State of the Ground: Climatology and Changes during the Past 69 Years over Northern Eurasia for a Rarely Used Measure of Snow Cover and Frozen Land

Groisman, Pavel Ya.; Knight, Richard W.; Razuvaev, Vyacheslav N.; Bulygina, Olga N.; Karl, Thomas R.
October 2006
Journal of Climate;Oct2006, Vol. 19 Issue 19, p4933
Academic Journal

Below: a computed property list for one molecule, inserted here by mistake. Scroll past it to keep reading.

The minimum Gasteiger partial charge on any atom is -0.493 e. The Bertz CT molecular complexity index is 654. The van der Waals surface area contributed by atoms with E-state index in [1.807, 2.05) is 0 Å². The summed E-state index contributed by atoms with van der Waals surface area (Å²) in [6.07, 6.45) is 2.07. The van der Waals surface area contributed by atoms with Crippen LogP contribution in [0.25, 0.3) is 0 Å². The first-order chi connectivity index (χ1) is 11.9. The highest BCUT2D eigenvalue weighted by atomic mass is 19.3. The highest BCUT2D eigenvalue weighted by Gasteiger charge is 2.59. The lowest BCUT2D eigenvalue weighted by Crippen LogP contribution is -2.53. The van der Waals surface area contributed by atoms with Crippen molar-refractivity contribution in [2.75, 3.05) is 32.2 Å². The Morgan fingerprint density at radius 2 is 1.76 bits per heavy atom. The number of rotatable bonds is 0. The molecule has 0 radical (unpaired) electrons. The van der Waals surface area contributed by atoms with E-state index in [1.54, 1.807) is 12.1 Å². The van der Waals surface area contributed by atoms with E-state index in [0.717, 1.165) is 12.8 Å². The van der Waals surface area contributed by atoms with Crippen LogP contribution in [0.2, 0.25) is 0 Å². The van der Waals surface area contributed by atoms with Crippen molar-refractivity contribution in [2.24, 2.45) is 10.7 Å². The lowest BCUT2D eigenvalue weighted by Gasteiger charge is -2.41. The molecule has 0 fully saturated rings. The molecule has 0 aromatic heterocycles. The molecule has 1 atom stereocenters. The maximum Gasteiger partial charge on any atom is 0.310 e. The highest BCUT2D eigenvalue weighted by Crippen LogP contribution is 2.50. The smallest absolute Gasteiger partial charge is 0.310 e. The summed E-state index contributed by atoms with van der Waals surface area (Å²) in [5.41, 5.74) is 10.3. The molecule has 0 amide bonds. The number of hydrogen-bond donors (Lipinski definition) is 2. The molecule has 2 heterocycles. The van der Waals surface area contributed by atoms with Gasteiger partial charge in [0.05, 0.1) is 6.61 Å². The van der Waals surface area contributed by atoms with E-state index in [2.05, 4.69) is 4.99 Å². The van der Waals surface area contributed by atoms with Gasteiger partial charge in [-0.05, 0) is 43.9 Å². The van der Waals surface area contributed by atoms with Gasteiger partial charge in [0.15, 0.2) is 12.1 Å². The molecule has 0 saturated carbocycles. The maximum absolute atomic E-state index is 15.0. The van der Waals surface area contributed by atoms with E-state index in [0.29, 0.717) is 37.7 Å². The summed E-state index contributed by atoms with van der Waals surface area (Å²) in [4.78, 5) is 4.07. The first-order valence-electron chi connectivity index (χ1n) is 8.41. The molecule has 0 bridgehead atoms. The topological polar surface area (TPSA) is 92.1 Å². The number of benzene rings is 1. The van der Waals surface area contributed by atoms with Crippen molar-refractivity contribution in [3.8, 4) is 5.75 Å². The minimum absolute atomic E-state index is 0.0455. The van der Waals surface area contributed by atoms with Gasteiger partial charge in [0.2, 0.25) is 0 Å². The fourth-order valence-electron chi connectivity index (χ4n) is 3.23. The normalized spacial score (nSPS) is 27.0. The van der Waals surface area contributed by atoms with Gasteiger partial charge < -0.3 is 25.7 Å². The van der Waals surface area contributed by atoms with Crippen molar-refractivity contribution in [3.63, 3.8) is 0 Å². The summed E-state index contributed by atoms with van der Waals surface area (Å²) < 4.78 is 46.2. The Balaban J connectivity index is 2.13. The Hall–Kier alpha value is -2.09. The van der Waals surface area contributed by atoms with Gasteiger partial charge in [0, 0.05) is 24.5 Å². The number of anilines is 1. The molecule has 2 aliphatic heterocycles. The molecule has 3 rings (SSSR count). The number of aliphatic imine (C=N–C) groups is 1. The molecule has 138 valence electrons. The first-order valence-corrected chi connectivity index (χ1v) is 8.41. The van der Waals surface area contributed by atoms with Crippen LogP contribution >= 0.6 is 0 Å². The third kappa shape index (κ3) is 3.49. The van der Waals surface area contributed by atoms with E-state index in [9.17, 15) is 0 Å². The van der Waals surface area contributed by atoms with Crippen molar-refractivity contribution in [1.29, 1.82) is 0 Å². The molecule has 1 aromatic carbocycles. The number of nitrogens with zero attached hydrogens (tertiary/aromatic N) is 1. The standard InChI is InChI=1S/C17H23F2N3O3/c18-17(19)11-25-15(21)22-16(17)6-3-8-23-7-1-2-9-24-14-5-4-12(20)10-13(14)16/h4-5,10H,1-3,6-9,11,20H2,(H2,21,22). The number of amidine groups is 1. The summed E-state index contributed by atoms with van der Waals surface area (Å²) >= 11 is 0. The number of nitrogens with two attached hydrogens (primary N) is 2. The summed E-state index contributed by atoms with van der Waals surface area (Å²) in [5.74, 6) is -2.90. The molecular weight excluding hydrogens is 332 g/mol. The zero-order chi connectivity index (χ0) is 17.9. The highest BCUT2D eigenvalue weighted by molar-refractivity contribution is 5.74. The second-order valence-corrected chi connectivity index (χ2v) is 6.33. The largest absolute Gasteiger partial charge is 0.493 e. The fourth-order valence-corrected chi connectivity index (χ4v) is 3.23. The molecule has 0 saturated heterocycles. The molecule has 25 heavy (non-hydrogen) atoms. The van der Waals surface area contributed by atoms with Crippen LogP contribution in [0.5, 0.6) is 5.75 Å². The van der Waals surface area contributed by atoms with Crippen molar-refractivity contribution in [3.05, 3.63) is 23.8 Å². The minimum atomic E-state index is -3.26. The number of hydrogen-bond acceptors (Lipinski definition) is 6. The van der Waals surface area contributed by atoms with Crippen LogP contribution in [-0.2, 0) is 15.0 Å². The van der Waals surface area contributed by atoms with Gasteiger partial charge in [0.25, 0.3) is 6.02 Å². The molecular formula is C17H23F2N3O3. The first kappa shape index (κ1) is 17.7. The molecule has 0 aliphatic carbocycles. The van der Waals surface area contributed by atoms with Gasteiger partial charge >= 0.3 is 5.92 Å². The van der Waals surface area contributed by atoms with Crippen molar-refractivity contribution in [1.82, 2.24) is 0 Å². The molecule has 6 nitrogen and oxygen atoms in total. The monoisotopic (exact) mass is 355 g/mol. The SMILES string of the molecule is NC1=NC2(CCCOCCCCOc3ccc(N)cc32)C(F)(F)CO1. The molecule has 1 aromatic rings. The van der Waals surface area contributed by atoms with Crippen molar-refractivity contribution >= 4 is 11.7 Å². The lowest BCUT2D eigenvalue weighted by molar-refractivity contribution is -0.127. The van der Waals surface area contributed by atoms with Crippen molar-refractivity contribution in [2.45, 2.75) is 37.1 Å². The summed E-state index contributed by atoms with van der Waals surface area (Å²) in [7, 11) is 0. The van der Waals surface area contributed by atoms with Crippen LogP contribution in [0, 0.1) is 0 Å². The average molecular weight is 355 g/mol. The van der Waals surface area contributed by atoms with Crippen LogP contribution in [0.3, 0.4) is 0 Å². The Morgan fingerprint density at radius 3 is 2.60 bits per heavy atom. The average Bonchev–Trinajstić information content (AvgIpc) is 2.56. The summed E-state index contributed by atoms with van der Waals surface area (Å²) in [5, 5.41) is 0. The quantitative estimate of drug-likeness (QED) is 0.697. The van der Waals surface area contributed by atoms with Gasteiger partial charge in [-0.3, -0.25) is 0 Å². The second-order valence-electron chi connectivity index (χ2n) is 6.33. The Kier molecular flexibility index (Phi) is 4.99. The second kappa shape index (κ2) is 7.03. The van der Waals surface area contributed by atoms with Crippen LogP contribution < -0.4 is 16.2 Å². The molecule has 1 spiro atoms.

Significant climatic changes over northern Eurasia during the twentieth century are revealed in numerous variables including those affecting and characterizing the state of the cryosphere. In addition to commonly used in situ observations of snow cover such as snow depth and snow courses, synoptic archives in the former Soviet Union contain regular daily and semidaily reports about the state of the ground in the area surrounding the station. Information about frozen, dry, wet, ponded, and snow-covered land, and in the case of snow-covered land, about the characteristics of snow cover, is available in these reports. A new Global Synoptic Data Network (GSDN) consisting of 2100 stations within the boundaries of the former Soviet Union created jointly by the National Climatic Data Center (NCDC) and Russian Institute for Hydrometeorological Information (RIHMI) was used to assess the climatology of snow cover, frozen and unfrozen ground reports, and their temporal variability for the period from 1936 to 2004. Comparison with satellite measurements of snow cover extent is also presented. During the second half of the twentieth century and over many regions in northern Eurasia, an increase in unfrozen ground conditions (5 days since 1956 over the Russian Federation) was observed. The most prominent changes occurred in the spring season in Siberia and the Far East north of 55°N during April and May by 3 to 5 days, which constitute a 15%–35% change in these regions compared to long-term mean values. Since the beginning of the dataset, surface temperature changes in high latitudes have not been monotonic. As a result, linear trend analyses applied to the entire period of observations can lead to paradoxical conclusions. Specifically, changes in snow cover extent during the 1936–2004 period cannot be linked with “warming” (particularly with the Arctic warming) because in this particular period the Arctic warming was absent.


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